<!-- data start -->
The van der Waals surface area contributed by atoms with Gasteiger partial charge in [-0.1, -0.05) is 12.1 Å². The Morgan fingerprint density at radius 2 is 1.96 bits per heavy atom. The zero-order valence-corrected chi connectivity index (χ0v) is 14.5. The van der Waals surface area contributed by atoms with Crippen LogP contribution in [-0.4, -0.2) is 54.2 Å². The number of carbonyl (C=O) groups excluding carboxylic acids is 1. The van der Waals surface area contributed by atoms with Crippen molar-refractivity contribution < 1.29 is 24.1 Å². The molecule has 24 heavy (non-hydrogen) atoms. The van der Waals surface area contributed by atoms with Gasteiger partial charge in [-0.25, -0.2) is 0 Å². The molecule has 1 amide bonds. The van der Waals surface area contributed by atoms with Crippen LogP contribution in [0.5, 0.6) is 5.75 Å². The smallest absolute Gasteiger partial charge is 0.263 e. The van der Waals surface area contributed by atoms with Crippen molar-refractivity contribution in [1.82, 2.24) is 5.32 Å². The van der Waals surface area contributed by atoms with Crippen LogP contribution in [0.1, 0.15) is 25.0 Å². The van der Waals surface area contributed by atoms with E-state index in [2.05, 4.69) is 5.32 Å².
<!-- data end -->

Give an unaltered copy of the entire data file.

The van der Waals surface area contributed by atoms with Gasteiger partial charge in [-0.1, -0.05) is 12.1 Å². The Morgan fingerprint density at radius 2 is 1.96 bits per heavy atom. The zero-order valence-corrected chi connectivity index (χ0v) is 14.5. The van der Waals surface area contributed by atoms with Crippen LogP contribution in [-0.4, -0.2) is 54.2 Å². The number of carbonyl (C=O) groups excluding carboxylic acids is 1. The van der Waals surface area contributed by atoms with Crippen molar-refractivity contribution < 1.29 is 24.1 Å². The molecule has 24 heavy (non-hydrogen) atoms. The van der Waals surface area contributed by atoms with Gasteiger partial charge in [-0.25, -0.2) is 0 Å². The molecule has 1 amide bonds. The van der Waals surface area contributed by atoms with Crippen LogP contribution in [0.5, 0.6) is 5.75 Å². The smallest absolute Gasteiger partial charge is 0.263 e. The van der Waals surface area contributed by atoms with Crippen molar-refractivity contribution in [1.82, 2.24) is 5.32 Å². The van der Waals surface area contributed by atoms with Crippen LogP contribution in [0.1, 0.15) is 25.0 Å². The van der Waals surface area contributed by atoms with E-state index in [2.05, 4.69) is 5.32 Å².